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Tale of the missing A.Y. Jackson painting

Sudbury Living Magazine August 9, 2017 Sudbury's Stories, Upfront No Comments

A. Y. Jackson painted many scenes in northeastern Ontario including this one of Nellie Lake, and the missing painting of Onaping Falls.



Reprinted from Northern Life  March 21, 2006 

I’ve had a good look at a famous A. Y. Jackson painting stolen from Sudbury Tech in 1974 — and I like it. I also have a lot of old Sudbury friends, and Northern Life readers, to thank for it.
Let me explain.
No, we haven’t found the missing A. Y. Jackson paintings, Spring on the Onaping River, which we Tech students called Onaping Falls, and A Windy Day — Lake Superior. They are still listed under those names by the RCMP fraud squad in Ottawa, and the international Interpol police, as stolen
RCMP Cpl. Dave McCrea told me in 2002 that there are nine A. Y. Jackson paintings on the international stolen list.
(A recent Vancouver auction offered Canadian paintings for sale, including an A. Y. Jackson. They brought in record prices in the hundreds-of-thousand-dollar range.
Police say famous paintings from various countries are being used among criminals to help launder illegal drug money.)
I wrote an item in this newspaper about what I call my A. Y. Jackson painting mystery in 2002. As a result, I’ve been contacted by phone by several old friends and other Sudbury area people interested in the subject.
One of them was Joy T. She said she had read the article and thought she had a copy of the Onaping Falls picture. She said hers was said to have been copied from a photo taken by Sudbury Tech teacher, Jack Smith.
I knew Mr. S. But I hadn’t seen him in over four decades. He had been my art and form teacher in the mid-1950s. He’s the person to whom my class reported in the morning and after lunch, before going to our other assigned classes.
Smith had taught me the little I know about art.
He was one of those great teachers who encouraged all students to pursue their interests and be their own teachers. He influenced me greatly.
But I didn’t know how to find him. However, my Sudbury Tech friend, and fellow student council member, Jim Collison, did.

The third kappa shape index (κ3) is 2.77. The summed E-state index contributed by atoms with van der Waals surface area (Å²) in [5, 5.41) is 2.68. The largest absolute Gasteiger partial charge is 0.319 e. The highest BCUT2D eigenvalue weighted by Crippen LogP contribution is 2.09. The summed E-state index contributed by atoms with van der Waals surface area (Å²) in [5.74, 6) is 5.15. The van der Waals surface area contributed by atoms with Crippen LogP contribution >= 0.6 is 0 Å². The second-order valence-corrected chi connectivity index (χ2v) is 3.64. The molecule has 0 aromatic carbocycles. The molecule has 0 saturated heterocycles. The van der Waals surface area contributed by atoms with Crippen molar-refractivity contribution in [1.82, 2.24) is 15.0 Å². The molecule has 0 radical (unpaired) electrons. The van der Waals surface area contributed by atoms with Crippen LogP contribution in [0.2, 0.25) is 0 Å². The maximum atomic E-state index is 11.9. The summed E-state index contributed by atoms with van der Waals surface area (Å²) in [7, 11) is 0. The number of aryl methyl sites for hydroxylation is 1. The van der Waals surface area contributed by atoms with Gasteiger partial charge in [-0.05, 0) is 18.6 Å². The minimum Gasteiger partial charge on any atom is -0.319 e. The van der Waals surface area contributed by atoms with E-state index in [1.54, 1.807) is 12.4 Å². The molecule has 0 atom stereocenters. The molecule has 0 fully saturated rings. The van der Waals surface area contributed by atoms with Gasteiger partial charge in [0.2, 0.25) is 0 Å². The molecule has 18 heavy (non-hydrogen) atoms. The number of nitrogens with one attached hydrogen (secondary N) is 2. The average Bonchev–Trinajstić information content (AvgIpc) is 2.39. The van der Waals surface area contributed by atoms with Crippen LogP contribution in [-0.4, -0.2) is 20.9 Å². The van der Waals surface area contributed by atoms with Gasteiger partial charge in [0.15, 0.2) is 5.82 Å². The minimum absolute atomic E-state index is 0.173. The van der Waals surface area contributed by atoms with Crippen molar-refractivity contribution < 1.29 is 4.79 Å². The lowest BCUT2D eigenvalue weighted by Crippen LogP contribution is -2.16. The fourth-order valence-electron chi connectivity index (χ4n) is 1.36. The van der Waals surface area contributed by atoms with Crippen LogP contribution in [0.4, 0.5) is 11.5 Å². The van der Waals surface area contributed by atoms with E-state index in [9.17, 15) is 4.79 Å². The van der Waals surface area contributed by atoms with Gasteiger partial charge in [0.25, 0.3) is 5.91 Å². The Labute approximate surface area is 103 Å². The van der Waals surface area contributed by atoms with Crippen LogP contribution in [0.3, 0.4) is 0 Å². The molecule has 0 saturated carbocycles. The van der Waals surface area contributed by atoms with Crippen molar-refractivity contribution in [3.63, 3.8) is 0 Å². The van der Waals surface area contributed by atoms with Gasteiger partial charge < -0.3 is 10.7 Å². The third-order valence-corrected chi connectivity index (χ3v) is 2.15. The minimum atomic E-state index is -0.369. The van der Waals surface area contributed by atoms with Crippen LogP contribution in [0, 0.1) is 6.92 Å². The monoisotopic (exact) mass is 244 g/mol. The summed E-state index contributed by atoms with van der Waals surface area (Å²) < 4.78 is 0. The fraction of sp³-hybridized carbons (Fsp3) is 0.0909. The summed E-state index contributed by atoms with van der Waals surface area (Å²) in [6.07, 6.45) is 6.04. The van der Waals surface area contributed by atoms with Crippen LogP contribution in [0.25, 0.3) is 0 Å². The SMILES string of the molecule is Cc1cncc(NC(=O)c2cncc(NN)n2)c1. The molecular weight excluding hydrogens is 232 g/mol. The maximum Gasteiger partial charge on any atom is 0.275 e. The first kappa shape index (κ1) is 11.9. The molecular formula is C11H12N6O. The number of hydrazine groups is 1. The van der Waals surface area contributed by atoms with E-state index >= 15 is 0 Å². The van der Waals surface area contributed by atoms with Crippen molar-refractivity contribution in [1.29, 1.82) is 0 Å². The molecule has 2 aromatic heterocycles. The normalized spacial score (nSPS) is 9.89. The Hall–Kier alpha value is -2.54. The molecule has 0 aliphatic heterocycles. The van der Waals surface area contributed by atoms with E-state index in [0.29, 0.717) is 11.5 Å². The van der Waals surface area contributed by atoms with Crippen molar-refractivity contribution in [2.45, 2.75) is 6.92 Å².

“Let’s phone him,” he said during one of my visits to Sudbury last summer. “I’m sure he’d want to see us again.”
And we did. And he did, too. Mr. S and his wife, both Sudbury artists, were in better condition than their former students. They received us and asked us hundreds of questions about our lives.
But we got some questions in, too.
“Can you remember the A. Y. Jackson painting the old Sudbury Tech student council gave to the school on condition it was kept in the hall so the students could enjoy it?” I asked him.
“Of course,” said Mr. S. “I took a photo of it for my own research, in that hall. I blew the photograph up to the actual size and then filled it in with colour. Would you want to see it?”
He smiled at our amazement. He got the picture out of his many art files. Jim got his camera out and snapped away. He let me also take a few pictures of the painting, with Mr. Smith and himself in it, “just to give it size.”
And Mr. S. and my friend Jim gave me permission to offer one of the pictures to the RCMP and Interpol.
“I don’t mind if I hear from them,” said Mr. S., smiling mischievously.
“I guess we’re all on the suspect list now.”
Art experts in the Canadian capital say the value of all Canadian paintings has mushroomed lately —especially if the artists have passed away.
The Group of Seven, to which Jackson belonged, are all gone. Besides Alexander Young Jackson (1888-1974), there were A. J. Casson (1898-1992), F. H. Varley (1881-1969), Tom Thomson (1877-1917), Franklin Carmichael (1890-1945), Arthur Lismer (1885-1969) and Lawren S. Harris (1885-1970).
I must say that now that I’ve seen a copy of the Onaping Falls painting again, thanks to all of you and Mr. S.’s professional interests many years ago, it impresses me more now, in my gray-haired retirement days, than it did when I was a teenage student council member.
But I still prefer to go out to the Onaping Falls park and compare the “real thing” to Jackson’s painting. (I should also get out to Windy Lake to do
some fishing there again, as my late father taught me to do.)
And, maybe you can still help me find “my late friend’s” stolen paintings.
It’s amazing what we can do, working together. (It might help a lot of us get off that art theft suspect list!

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